A new study by Kunio Kaiho and colleagues published in the journal Scientific Reports suggests a possible explanation. The K-Pg boundary contains soot. Although originally thought to be produced by wildfires, studies of its chemistry suggest that it is actually derived from burning hydrocarbons (crude oil). This fact seems puzzling until you consider that the Gulf of Mexico contains vast oil reserves. The Jurassic Cantarell oil field, the largest in Mexico, is nearby and, in fact, the Chicxulub crater was only discovered because geologists were mapping the area in search of oil.
As the Chicxulub asteroid tore into the earth, it released the oil locked in the rock. The Deepwater Horizon spill produced 4.9 million barrels of oil from just a tiny hole in the ocean floor. The Chicxulub crater was 180 kilometers across. The intense heat of the impact would have burned the oil to create clouds of black soot and shot them into the stratosphere. Critically, tiny soot particles can stay up in the atmosphere for years. But was there enough to block out the sun?
The researchers from Tohoku University in Japan studied the chemistry of soot at the K-Pg boundary and then estimated the amount of soot produced by impact. The total burned carbon produced was on the order of 1.8 to 60 billion tons.
Dark and cold
They then used computer models to estimate the effects on the climate. Their models showed that the soot would have been highly effective in blocking light. Depending on the amount of soot, sunlight would have been reduced by 50% to 90%, and the global temperature would have cooled by between 6°C and 18°C, with cooling being especially severe towards the poles. Cooler temperatures would have also reduced rainfall, leading to widespread drought.
Critically, the soot cloud would stay aloft for years. The darkness and cooling were most severe in the first few years, but it would have taken a decade for light levels to slowly return to normal, and even longer for the climate to return to normal.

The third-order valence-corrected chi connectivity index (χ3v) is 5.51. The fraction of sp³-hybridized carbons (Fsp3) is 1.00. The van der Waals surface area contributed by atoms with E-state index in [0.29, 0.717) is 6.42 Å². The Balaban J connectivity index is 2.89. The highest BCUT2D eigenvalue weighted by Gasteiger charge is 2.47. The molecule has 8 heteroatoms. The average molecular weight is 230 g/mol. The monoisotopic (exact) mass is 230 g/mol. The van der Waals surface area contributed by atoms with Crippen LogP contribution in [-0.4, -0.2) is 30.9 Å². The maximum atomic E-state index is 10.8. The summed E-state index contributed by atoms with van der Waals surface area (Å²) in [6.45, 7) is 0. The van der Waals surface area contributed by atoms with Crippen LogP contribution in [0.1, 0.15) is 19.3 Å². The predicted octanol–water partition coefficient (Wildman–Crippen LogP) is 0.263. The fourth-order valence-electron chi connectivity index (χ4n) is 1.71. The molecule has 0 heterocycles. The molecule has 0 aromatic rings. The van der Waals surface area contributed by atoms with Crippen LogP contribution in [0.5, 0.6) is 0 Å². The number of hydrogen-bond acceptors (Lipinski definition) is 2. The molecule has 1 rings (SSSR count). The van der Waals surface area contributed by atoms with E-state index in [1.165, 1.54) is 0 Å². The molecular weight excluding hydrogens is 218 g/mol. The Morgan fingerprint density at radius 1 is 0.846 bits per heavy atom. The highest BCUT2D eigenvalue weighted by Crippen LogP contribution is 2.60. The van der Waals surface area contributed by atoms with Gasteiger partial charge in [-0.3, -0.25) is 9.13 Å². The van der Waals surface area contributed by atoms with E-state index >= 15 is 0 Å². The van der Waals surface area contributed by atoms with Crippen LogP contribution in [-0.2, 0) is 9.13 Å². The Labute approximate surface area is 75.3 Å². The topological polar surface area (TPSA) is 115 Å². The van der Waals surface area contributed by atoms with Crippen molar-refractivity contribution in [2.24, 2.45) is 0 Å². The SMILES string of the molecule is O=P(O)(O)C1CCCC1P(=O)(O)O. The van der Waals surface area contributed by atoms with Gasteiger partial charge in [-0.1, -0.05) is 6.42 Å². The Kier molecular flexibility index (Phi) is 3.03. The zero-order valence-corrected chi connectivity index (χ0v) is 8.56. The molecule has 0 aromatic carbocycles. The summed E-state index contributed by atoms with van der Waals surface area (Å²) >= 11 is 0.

The research also helps put a time limit on the dinosaur extinction, suggesting the bulk of it took place in a span of less than ten years.
It's probably too soon to say that we have definitively solved the extinction puzzle. Science is rarely that neat and tidy. The nature of science is that, at best, we need to run more analyses and collect more data to confirm new finds, and at worst, it's full of seemingly promising dead ends.
But the new study is one of the most exciting developments in years, and it suggests that we may be closer to finally understanding the extinction of the dinosaurs. It may be that their extinction was caused by pollution and climate change caused by burning oil.
This could also explain why other asteroid impacts aren't associated with mass extinctions. It may have been the unlucky coincidence of a huge oil field and a giant asteroid impact that made Chicxulub so deadly. And there is a certain irony in the possibility that the same oil that did in the dinosaurs is now being used to run our own civilization – and perhaps threatening it as well.
More information: Kunio Kaiho et al. Global climate change driven by soot at the K-Pg boundary as the cause of the mass extinction, Scientific Reports (2016). DOI: 10.1038/srep28427
Source:: The Conversation